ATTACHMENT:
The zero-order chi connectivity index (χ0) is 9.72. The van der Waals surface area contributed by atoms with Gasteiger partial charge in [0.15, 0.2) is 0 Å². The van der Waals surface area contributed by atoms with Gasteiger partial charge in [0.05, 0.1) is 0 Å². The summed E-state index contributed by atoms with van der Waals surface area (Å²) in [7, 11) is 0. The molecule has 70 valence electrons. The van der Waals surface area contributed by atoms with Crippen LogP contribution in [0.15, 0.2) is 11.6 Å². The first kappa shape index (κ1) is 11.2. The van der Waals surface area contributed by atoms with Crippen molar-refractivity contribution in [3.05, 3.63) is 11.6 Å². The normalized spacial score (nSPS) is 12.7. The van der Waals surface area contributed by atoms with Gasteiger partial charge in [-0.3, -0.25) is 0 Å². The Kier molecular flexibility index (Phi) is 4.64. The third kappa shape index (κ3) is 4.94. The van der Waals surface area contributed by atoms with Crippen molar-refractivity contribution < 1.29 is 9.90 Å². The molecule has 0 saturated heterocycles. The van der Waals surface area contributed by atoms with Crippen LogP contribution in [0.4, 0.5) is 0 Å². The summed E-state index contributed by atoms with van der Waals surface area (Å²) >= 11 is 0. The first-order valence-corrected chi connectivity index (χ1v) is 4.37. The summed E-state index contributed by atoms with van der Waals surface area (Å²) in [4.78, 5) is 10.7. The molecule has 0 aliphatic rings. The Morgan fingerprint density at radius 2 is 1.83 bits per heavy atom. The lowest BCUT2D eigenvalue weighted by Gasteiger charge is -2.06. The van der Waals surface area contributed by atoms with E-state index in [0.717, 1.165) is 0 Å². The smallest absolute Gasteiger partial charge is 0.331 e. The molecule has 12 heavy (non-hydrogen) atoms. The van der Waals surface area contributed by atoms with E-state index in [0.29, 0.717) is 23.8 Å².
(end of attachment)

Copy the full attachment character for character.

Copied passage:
The zero-order chi connectivity index (χ0) is 9.72. The van der Waals surface area contributed by atoms with Gasteiger partial charge in [0.15, 0.2) is 0 Å². The van der Waals surface area contributed by atoms with Gasteiger partial charge in [0.05, 0.1) is 0 Å². The summed E-state index contributed by atoms with van der Waals surface area (Å²) in [7, 11) is 0. The molecule has 70 valence electrons. The van der Waals surface area contributed by atoms with Crippen LogP contribution in [0.15, 0.2) is 11.6 Å². The first kappa shape index (κ1) is 11.2. The van der Waals surface area contributed by atoms with Crippen molar-refractivity contribution in [3.05, 3.63) is 11.6 Å². The normalized spacial score (nSPS) is 12.7. The van der Waals surface area contributed by atoms with Gasteiger partial charge in [-0.3, -0.25) is 0 Å². The Kier molecular flexibility index (Phi) is 4.64. The third kappa shape index (κ3) is 4.94. The van der Waals surface area contributed by atoms with Crippen molar-refractivity contribution < 1.29 is 9.90 Å². The molecule has 0 saturated heterocycles. The van der Waals surface area contributed by atoms with Crippen LogP contribution in [0.4, 0.5) is 0 Å². The summed E-state index contributed by atoms with van der Waals surface area (Å²) >= 11 is 0. The first-order valence-corrected chi connectivity index (χ1v) is 4.37. The summed E-state index contributed by atoms with van der Waals surface area (Å²) in [4.78, 5) is 10.7. The molecule has 0 aliphatic rings. The Morgan fingerprint density at radius 2 is 1.83 bits per heavy atom. The lowest BCUT2D eigenvalue weighted by Gasteiger charge is -2.06. The van der Waals surface area contributed by atoms with E-state index in [0.717, 1.165) is 0 Å². The smallest absolute Gasteiger partial charge is 0.331 e. The molecule has 12 heavy (non-hydrogen) atoms. The van der Waals surface area contributed by atoms with E-state index in [0.29, 0.717) is 23.8 Å².